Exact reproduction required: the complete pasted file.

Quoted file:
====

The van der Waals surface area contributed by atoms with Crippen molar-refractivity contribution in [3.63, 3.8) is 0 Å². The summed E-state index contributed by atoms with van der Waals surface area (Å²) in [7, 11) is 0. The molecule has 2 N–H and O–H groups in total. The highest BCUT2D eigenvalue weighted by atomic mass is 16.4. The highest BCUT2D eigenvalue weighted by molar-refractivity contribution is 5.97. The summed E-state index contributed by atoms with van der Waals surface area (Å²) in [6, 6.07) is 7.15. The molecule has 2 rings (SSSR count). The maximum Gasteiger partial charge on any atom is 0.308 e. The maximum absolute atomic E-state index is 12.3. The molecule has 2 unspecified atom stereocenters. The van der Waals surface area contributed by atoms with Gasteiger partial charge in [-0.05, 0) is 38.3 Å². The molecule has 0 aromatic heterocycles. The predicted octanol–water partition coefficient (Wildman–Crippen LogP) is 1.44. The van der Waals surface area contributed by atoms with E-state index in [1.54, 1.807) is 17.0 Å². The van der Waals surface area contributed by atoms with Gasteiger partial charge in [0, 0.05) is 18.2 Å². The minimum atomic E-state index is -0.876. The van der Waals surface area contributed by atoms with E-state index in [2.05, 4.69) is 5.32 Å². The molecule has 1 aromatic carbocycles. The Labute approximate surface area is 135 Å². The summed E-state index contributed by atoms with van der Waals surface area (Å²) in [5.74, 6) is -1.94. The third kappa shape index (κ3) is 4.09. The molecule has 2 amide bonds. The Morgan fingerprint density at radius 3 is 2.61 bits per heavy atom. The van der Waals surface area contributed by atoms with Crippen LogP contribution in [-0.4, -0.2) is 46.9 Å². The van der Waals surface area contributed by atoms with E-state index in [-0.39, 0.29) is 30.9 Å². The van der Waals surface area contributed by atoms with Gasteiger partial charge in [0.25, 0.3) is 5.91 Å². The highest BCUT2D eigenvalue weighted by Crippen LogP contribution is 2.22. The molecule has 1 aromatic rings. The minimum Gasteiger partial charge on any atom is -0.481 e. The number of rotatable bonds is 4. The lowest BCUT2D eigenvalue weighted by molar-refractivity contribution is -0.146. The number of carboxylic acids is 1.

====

The van der Waals surface area contributed by atoms with Crippen molar-refractivity contribution in [3.63, 3.8) is 0 Å². The summed E-state index contributed by atoms with van der Waals surface area (Å²) in [7, 11) is 0. The molecule has 2 N–H and O–H groups in total. The highest BCUT2D eigenvalue weighted by atomic mass is 16.4. The highest BCUT2D eigenvalue weighted by molar-refractivity contribution is 5.97. The summed E-state index contributed by atoms with van der Waals surface area (Å²) in [6, 6.07) is 7.15. The molecule has 2 rings (SSSR count). The maximum Gasteiger partial charge on any atom is 0.308 e. The maximum absolute atomic E-state index is 12.3. The molecule has 2 unspecified atom stereocenters. The van der Waals surface area contributed by atoms with Gasteiger partial charge in [-0.05, 0) is 38.3 Å². The molecule has 0 aromatic heterocycles. The predicted octanol–water partition coefficient (Wildman–Crippen LogP) is 1.44. The van der Waals surface area contributed by atoms with E-state index in [1.54, 1.807) is 17.0 Å². The van der Waals surface area contributed by atoms with Gasteiger partial charge in [0, 0.05) is 18.2 Å². The minimum atomic E-state index is -0.876. The van der Waals surface area contributed by atoms with E-state index in [2.05, 4.69) is 5.32 Å². The molecule has 1 aromatic carbocycles. The Labute approximate surface area is 135 Å². The summed E-state index contributed by atoms with van der Waals surface area (Å²) in [5.74, 6) is -1.94. The third kappa shape index (κ3) is 4.09. The molecule has 2 amide bonds. The Morgan fingerprint density at radius 3 is 2.61 bits per heavy atom. The van der Waals surface area contributed by atoms with Crippen LogP contribution in [-0.4, -0.2) is 46.9 Å². The van der Waals surface area contributed by atoms with E-state index in [-0.39, 0.29) is 30.9 Å². The van der Waals surface area contributed by atoms with Gasteiger partial charge in [0.25, 0.3) is 5.91 Å². The highest BCUT2D eigenvalue weighted by Crippen LogP contribution is 2.22. The molecule has 1 aromatic rings. The minimum Gasteiger partial charge on any atom is -0.481 e. The number of rotatable bonds is 4. The lowest BCUT2D eigenvalue weighted by molar-refractivity contribution is -0.146. The number of carboxylic acids is 1.